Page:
The Bush administration handout of favors to big business at the expense of consumers, workers, motorists, medical patients and the elderly, among others, continues nearly unfettered as the so-called war on terror distracts American voters from domestic issues with tangible effects.

Writes The New York Times:

Allies and critics of the Bush administration agree that the Sept. 11 attacks, the war in Afghanistan and the war in Iraq have preoccupied the public, overshadowing an important element of the president's agenda: new regulatory initiatives. Health rules, environmental regulations, energy initiatives, worker-safety standards and product-safety disclosure policies have been modified in ways that often please business and industry leaders while dismaying interest groups representing consumers, workers, drivers, medical patients, the elderly and many others.

And most of it was done through regulation, not law - lowering the profile of the actions. The administration can write or revise regulations largely on its own, while Congress must pass laws. For that reason, most modern-day presidents have pursued much of their agendas through regulation. But administration officials acknowledge that Mr. Bush has been particularly aggressive in using this strategy.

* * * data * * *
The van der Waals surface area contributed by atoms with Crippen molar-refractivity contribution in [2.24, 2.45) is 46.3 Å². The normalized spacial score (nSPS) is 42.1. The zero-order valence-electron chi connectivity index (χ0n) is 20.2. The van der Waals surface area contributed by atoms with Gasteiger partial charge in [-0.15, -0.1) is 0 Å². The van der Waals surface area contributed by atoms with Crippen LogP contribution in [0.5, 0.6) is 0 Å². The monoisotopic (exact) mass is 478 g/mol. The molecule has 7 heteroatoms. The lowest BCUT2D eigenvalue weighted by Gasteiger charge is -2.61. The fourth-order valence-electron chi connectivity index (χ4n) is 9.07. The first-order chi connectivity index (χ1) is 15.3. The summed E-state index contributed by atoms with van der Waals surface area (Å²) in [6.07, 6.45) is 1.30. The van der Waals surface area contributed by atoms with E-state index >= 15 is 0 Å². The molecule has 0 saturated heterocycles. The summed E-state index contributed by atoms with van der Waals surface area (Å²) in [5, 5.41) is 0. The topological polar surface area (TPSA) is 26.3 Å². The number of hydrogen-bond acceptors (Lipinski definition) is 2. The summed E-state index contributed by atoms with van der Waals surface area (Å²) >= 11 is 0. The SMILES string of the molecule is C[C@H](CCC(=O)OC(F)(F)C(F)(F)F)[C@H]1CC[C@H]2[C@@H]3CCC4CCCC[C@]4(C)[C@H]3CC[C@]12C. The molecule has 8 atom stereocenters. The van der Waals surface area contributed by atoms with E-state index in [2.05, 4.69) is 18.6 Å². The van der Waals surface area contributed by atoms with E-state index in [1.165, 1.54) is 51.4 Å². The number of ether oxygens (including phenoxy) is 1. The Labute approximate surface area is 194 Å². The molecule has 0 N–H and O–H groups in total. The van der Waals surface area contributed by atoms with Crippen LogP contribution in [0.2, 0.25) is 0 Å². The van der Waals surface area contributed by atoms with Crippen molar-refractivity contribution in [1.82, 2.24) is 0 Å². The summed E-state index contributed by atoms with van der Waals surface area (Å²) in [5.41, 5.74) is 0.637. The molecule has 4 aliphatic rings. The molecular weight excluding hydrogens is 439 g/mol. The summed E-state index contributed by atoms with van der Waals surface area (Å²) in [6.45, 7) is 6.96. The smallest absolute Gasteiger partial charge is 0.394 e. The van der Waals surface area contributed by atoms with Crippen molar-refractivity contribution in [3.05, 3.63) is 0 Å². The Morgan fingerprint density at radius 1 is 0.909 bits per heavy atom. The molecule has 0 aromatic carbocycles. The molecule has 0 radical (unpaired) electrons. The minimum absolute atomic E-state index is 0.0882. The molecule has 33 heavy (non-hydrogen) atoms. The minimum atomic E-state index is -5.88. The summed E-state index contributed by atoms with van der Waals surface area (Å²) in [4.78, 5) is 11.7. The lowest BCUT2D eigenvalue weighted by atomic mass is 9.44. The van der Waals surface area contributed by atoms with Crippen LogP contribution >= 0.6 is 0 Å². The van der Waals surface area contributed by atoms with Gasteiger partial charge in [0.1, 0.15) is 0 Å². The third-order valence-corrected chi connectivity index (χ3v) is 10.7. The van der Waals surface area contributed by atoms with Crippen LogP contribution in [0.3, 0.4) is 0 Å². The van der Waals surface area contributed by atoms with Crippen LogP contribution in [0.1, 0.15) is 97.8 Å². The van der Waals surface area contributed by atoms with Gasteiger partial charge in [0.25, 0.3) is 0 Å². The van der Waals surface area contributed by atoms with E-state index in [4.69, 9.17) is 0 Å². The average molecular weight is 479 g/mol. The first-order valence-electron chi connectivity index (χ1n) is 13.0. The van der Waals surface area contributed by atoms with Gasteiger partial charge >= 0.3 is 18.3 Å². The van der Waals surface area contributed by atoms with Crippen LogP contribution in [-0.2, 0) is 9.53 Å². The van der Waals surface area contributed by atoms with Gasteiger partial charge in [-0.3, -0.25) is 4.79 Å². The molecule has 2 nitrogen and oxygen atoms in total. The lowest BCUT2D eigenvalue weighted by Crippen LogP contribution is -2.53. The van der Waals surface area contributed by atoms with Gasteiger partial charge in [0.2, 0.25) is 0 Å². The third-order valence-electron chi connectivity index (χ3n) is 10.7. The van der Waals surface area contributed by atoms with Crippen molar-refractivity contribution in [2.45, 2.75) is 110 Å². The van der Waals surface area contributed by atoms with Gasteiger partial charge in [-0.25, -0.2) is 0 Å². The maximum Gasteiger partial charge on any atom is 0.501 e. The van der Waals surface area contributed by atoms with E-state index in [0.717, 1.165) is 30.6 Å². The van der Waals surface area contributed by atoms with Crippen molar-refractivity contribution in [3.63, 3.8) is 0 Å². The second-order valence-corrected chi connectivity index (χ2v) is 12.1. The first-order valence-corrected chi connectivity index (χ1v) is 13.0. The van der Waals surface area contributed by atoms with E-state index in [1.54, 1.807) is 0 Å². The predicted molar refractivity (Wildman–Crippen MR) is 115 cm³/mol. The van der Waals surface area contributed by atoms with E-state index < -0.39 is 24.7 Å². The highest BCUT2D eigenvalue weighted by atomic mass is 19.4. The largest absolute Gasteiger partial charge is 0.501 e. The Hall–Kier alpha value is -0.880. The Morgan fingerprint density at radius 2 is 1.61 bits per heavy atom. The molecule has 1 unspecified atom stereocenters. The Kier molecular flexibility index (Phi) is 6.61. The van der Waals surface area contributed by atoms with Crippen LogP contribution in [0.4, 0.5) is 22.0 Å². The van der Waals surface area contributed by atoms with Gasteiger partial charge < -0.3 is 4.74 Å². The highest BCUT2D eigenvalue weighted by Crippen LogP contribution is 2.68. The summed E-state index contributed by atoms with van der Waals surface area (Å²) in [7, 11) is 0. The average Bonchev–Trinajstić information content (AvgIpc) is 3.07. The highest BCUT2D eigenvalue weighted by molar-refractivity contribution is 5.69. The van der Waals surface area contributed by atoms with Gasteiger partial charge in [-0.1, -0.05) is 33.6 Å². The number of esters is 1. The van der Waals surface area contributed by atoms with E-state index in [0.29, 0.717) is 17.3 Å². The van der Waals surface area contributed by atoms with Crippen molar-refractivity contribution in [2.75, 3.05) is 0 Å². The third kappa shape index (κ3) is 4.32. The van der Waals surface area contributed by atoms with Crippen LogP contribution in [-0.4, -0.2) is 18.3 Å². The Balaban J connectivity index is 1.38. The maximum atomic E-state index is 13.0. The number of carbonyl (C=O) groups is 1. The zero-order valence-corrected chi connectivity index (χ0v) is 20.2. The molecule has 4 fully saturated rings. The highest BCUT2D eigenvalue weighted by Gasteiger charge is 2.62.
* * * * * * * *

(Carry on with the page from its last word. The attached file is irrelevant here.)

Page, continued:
All this hasn't escaped the notice of Rep. David Obey, Democrat of Wisconsin, who tells the Times:

"Most people are busy just trying to make a living. And with all the focus on Iraq and bin Laden, it gives the administration an opportunity to take a lot of loot out the back door without anybody noticing."

Yes, war is good for business, especially if one is in the business of subverting democracy and the good of the American public in the interest of boosting big business.


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